Visualization using the Integrative Genomics Viewer (IGV)
The Integrative Genomics Viewer (IGV) is a high-performance visualization tool for interactive exploration of large, integrated genomic datasets. It supports a wide variety of data types involved in NGS analysis including mapped reads, gene annotations, and genetic variants.
Mohammed Khalfan – firstname.lastname@example.org
- Launching IGV
- Load pre-existing genome
- Create a custom genome
- Loading alignment data (mapped reads)
- Navigation and interpretation of data
1) Launching IGV
There are a few ways to launch IGV. We’ll cover two basic ways here:
Note: You may need to update your Java in order to run IGV
1) Using the Java Web Start:
- Go to the IGV downloads page: http://software.broadinstitute.org/software/igv/download
- Click the launch icon. The browser will display the web start launch window
- Select Open with Java™ Web Start and click OK. If the system displays messages about trusting the application, confirm that you trust the application. Web Start downloads and starts IGV.
2) Download IGV and launch locally on your Windows or Mac computer. Your computer must meet certain requirements (OS, java version, etc.). Follow instructions on http://software.broadinstitute.org/software/igv/download. When prompted, register or log in as requested. You must register to download IGV. (you’ll need to provide your email address, that’s it)
2) Load pre-existing genome
Data for many commonly studied organisms comes pre-packaged with IGV.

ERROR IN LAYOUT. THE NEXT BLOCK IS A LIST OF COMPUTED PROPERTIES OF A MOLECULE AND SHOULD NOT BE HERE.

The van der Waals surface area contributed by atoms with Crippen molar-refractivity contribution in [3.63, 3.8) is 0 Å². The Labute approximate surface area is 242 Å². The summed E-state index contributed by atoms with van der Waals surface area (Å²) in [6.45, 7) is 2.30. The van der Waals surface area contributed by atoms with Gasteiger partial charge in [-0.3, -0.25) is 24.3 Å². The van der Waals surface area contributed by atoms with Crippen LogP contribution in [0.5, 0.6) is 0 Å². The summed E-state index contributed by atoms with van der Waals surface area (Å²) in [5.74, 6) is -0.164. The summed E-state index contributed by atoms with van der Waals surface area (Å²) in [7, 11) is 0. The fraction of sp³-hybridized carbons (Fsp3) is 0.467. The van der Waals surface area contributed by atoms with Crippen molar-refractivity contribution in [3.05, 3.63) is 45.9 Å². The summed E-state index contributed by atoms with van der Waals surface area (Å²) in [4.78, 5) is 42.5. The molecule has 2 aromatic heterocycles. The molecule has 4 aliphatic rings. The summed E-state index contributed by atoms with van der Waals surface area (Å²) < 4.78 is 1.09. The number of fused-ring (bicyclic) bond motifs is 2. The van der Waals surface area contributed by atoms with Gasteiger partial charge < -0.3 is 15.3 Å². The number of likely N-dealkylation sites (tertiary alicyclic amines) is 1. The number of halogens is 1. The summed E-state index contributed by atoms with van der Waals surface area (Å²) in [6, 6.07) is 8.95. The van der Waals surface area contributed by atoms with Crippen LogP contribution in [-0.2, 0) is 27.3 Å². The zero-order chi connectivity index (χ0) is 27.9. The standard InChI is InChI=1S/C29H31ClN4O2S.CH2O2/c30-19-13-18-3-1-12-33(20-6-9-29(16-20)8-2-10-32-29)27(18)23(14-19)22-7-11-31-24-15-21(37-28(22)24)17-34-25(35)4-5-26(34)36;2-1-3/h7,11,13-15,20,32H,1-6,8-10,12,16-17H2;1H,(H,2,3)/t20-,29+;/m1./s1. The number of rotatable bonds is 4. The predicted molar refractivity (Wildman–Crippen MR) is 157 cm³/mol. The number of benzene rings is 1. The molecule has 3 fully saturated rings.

Once IGV is up an running, navigate to the left-most dropdown in the toolbar to select your genome.
Select “More…” to see the full list of available genomes.
3) Create a Custom Genome
In case you are working with an organism for which there is no pre-existing genome in IGV, you can create a custom genome quite easily.
- Reference sequence (in Fasta format)
- Gene annotations (in .GFF format)
From the menu, select Genomes > Create .genome File
You will be presented with the following window. Enter a unique identifier and descriptive name (these can be anything that makes sense to you) and select the path to the reference fasta file, and path to your gene annotation (gff) file for the Gene File.
Note: A fasta index (.fai) file needs to be in the same directory as the reference sequence (.fasta)
Upon clicking OK, you will be prompted to select name and location to save your new .genome file.
4) Loading Alignment Data
Once you’ve loaded your reference genome, you can load your mapped reads. Note that your reads must be sorted and indexed prior to loading.
From the menu, select File > Load from File
aligned_reads.sorted.bam file (prepared for you) and click Open. You should see something like the following:
5) Navigation and Interpretation of Data
Navigating by chromosome: Use the drop-down menu beside the Genome drop-down list to select a chromosome to view. In our sample alignment, we have reads from chromosome 20 only. Alternatively, enter the chromosome name in the search box (”chr20″) and hit enter.
Zooming in: We still can’t see much. Let’s zoom in to a region within 23,500,000 – 24,000,000 until you begin to see some mapped reads. Use the slider on the top right to zoom incrementally, or click and drag a region to zoom to on the coordinates.
Navigating using the keyboard: Once you are in a region of interest, use the arrow, home, end, page-up and page-down keys to explore the region
Navigate directly to a region of interest: Enter a gene name or coordinates in the search box to navigate directly to that feature/region. Example: CST4 or chr20:23,675,452-23,682,868
Change the appearance of genes: Right click on the gene track and select ‘expanded’. Navigate to gene GGTLC1 to see the difference. Try ‘squished’ also.
Change the appearance of reads: Right click on the BAM track and experiment with some of the different options: View as pairs, Show all bases, Shade bases by quality. We will discuss these options.
Color coded reads: You might see red and blue reads. What do these represent? What might this suggest?
For more details check out the IGV User Guide: http://software.broadinstitute.org/software/igv/UserGuide